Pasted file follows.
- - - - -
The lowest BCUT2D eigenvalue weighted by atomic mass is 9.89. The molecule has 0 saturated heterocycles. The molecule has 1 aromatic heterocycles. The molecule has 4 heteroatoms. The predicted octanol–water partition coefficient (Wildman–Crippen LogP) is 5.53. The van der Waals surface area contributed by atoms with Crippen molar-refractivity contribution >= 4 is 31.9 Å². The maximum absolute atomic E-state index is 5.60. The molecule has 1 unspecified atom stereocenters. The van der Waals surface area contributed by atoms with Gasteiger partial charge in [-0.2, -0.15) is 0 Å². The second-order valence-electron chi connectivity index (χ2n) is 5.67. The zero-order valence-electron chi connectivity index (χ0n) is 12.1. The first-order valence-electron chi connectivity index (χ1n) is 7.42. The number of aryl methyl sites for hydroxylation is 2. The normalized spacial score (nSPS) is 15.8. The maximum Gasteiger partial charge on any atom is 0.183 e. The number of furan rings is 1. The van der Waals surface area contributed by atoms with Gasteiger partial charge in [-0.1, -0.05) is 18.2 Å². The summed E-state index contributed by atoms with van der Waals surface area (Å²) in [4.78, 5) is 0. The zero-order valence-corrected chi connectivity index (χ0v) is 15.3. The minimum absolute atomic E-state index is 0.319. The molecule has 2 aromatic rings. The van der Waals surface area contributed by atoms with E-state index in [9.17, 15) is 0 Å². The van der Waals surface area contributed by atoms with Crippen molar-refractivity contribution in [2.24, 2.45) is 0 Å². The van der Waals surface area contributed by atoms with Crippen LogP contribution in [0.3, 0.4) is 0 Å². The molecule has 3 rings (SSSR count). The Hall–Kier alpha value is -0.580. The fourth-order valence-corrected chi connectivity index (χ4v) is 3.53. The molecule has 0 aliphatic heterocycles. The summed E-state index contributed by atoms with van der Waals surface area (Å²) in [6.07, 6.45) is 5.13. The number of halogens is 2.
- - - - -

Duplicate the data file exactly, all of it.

The lowest BCUT2D eigenvalue weighted by atomic mass is 9.89. The molecule has 0 saturated heterocycles. The molecule has 1 aromatic heterocycles. The molecule has 4 heteroatoms. The predicted octanol–water partition coefficient (Wildman–Crippen LogP) is 5.53. The van der Waals surface area contributed by atoms with Crippen molar-refractivity contribution >= 4 is 31.9 Å². The maximum absolute atomic E-state index is 5.60. The molecule has 1 unspecified atom stereocenters. The van der Waals surface area contributed by atoms with Gasteiger partial charge in [-0.2, -0.15) is 0 Å². The second-order valence-electron chi connectivity index (χ2n) is 5.67. The zero-order valence-electron chi connectivity index (χ0n) is 12.1. The first-order valence-electron chi connectivity index (χ1n) is 7.42. The number of aryl methyl sites for hydroxylation is 2. The normalized spacial score (nSPS) is 15.8. The maximum Gasteiger partial charge on any atom is 0.183 e. The number of furan rings is 1. The van der Waals surface area contributed by atoms with Gasteiger partial charge in [-0.1, -0.05) is 18.2 Å². The summed E-state index contributed by atoms with van der Waals surface area (Å²) in [4.78, 5) is 0. The zero-order valence-corrected chi connectivity index (χ0v) is 15.3. The minimum absolute atomic E-state index is 0.319. The molecule has 2 aromatic rings. The van der Waals surface area contributed by atoms with E-state index in [9.17, 15) is 0 Å². The van der Waals surface area contributed by atoms with Crippen molar-refractivity contribution in [2.24, 2.45) is 0 Å². The van der Waals surface area contributed by atoms with Crippen LogP contribution in [0.3, 0.4) is 0 Å². The molecule has 3 rings (SSSR count). The Hall–Kier alpha value is -0.580. The fourth-order valence-corrected chi connectivity index (χ4v) is 3.53. The molecule has 0 aliphatic heterocycles. The summed E-state index contributed by atoms with van der Waals surface area (Å²) in [6.07, 6.45) is 5.13. The number of halogens is 2.